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Dispatches from the Edge

3.95  ·  Rating details ·  7,575 Ratings  ·  906 Reviews
Few people have witnessed more scenes of chaos and conflict around the world than Anderson Cooper, whose groundbreaking coverage on CNN has changed the way we watch the news. In this gripping, candid, and remarkably powerful memoir, he offers an unstinting, up-close view of the most harrowing crises of our time, and the profound impact they have had on his life.

After growi
ebook, 240 pages
Published May 23rd 2006 by HarperCollins Publishers (first published May 1st 2006)
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Jun 11, 2013 rated it it was amazing  ·  review of another edition
It's unbelievable that many reviews for this book tend to focus on the completely irrelevant fact that Anderson Cooper is gay. It proves his point about how many simply forget about disasters. Here the book outlines disasters all over the world and goes into extreme detail about Hurricane Katrina and yet "Is he really gay" are the words in the first reviews that pop up. Some of you folks make me sick.

This book is intense. The Hurricane Katrina piece is especially jarring. I highly recommend this
The Book Maven
Is Anderson Cooper REALLY gay? It seems like I have heard this from different people. And if so, oh god. What a tragic waste of beautiful manflesh.

...Oh wait. I should be talking about his book, not his devastatingly handsome looks. Whoops! See what college education has done for women?

Dispatches from the edge was a very...not edgy book. Entertaining and enlightening perhaps, but but it is more likely to be that to someone who does not listen to NPR or BBC, or just does not know what is going on
May 06, 2008 rated it really liked it  ·  review of another edition
I initially had stopped reading this book at the mid point because I found it very depressing and thought Cooper's endless pursuits of finding the next tragedy and trauma a little exploitive. It wasn't until I decided to finish it and got to the chapter on Katrina that I began to see how much Cooper cares about the people behind the stories and how the tragedies of others have helped him deal with tragedy in his own life. I found his experiences as a journalist difficult to read at times but ver ...more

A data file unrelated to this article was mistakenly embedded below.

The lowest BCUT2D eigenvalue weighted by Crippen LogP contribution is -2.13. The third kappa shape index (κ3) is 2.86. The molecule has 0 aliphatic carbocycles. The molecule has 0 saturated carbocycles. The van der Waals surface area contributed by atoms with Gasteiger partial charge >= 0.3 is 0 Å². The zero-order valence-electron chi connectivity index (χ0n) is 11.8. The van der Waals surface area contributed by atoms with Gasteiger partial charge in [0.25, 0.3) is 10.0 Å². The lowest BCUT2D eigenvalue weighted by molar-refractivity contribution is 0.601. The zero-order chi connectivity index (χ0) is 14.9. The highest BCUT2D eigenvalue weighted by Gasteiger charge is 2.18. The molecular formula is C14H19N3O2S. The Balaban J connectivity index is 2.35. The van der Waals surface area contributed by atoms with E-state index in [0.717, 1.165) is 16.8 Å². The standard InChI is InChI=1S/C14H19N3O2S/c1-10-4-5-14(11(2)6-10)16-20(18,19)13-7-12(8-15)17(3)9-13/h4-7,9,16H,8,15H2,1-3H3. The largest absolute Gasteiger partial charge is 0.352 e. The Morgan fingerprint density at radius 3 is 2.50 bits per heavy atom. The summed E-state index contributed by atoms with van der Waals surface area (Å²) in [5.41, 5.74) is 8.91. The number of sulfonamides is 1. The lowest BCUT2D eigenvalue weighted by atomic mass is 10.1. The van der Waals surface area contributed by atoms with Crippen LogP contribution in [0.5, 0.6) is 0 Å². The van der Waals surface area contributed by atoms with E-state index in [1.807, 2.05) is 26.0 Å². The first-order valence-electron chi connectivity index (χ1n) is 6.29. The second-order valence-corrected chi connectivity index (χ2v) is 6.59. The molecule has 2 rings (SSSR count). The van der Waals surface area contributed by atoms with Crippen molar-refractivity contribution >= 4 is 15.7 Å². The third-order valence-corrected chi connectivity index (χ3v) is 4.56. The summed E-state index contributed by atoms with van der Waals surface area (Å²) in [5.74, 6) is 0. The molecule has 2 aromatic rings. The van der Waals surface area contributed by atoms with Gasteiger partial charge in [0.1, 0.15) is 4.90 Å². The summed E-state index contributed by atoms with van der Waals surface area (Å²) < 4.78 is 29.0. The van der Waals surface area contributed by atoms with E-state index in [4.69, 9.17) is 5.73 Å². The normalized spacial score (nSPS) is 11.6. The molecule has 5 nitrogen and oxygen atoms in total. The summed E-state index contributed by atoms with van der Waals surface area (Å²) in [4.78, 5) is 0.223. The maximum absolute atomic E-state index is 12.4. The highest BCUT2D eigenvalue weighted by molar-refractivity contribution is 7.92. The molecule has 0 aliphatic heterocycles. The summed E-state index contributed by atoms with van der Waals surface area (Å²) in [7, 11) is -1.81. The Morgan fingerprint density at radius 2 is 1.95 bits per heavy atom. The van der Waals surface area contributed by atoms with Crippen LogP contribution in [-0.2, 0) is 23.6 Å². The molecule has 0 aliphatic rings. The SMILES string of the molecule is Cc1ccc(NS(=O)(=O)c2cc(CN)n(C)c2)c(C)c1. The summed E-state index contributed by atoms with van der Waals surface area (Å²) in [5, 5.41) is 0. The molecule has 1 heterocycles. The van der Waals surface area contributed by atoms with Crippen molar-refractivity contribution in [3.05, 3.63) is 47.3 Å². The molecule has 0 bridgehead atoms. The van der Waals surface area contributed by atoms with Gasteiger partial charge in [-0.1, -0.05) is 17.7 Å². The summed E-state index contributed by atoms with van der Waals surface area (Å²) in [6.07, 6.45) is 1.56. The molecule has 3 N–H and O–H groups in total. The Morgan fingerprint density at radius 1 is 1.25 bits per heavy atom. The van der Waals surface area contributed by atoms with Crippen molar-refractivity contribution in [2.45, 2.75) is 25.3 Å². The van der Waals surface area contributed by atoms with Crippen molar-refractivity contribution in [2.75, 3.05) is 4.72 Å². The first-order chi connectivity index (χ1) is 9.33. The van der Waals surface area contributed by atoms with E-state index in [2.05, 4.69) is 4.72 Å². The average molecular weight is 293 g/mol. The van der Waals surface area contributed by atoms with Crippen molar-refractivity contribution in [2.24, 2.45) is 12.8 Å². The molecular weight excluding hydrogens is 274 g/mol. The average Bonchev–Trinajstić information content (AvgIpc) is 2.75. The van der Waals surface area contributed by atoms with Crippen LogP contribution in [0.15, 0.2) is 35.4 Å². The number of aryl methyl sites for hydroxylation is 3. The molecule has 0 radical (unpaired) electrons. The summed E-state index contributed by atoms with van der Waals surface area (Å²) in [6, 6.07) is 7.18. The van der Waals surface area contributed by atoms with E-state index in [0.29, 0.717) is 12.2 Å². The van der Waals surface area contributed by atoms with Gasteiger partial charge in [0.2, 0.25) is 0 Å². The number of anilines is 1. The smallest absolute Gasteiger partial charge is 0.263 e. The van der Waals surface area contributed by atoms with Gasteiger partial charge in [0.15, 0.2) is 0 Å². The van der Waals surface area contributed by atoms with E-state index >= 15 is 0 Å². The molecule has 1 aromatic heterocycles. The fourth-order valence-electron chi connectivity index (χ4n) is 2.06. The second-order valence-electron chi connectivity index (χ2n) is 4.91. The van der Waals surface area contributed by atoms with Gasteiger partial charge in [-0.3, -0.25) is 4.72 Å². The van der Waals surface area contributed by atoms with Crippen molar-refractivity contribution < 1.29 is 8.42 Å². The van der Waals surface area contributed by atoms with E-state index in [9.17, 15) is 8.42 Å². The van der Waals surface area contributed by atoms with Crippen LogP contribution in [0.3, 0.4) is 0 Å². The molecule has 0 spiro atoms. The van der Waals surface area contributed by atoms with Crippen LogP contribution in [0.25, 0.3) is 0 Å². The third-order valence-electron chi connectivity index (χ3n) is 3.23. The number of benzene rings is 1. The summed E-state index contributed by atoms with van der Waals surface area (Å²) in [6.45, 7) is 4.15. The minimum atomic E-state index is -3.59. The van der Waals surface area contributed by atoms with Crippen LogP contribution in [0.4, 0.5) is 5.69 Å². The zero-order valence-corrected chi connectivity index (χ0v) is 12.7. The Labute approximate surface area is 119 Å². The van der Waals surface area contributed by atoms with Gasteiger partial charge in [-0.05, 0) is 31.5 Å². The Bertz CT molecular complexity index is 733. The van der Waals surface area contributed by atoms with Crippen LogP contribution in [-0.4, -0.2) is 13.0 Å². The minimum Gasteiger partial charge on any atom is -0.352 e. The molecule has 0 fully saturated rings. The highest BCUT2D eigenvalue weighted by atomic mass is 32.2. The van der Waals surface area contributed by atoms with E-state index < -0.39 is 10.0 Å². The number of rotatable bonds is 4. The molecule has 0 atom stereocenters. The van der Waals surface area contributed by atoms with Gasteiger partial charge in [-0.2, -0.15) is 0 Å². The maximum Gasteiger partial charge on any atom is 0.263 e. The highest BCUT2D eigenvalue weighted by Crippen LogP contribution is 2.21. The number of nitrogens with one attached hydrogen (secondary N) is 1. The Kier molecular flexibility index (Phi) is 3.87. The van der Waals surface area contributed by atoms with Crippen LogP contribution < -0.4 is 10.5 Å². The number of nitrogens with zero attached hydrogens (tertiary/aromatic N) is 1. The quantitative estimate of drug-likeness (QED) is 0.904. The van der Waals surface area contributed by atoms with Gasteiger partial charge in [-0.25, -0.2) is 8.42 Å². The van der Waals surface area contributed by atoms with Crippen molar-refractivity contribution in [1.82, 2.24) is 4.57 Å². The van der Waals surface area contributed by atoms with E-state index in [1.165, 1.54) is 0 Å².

Jan 05, 2009 is currently reading it  ·  review of another edition
I know, I know. Really?

Only partway thru...But who would've thought the gay son of Gloria Vanderbuilt would toss himself into war-torn countries in his tender 20's just to get the story. He is such an amazingly brave and complicated fellow. Not just that annoying CNN guy. Wow. Liking the memoir so far...
Емпіричним шляхом виявила, що я люблю жанр "хлопчик із привілейованого суспільного прошарку країни першого світу їде у гарячу зону в країні третього світу, щоб довести собі, який він крутий мачо-мен" лише в одному випадку: Томас Едвард Лоуренс, "Сім стовпів мудрості" (О-Б-О-Ж-Н-Ю-Ю <3 <3 <3). Всі інші хлопчики з привілейованого суспільного прошарку, які їдуть у гарячу зону повийобуватися, мене неілюзорно дратують, і Андерсон Купер тут не виняток. До Купера як ведучого я таки маю певну с ...more
Jan 29, 2012 rated it really liked it  ·  review of another edition
I've never really watched much of Anderson Cooper's reporting, though I think I might try to a bit more from now on. Actually, up until I read this book, the image his name brought to mind was the snazzy trailer CNN had of him, which somehow always made me think he was one of those uber successful guys who's just a bit too aware of how successful he is.

So the book was a bit of a surprise. I picked it up expecting to hear a bit about the news stories he's covered, and he certainly provides that i
Jan 30, 2009 rated it really liked it  ·  review of another edition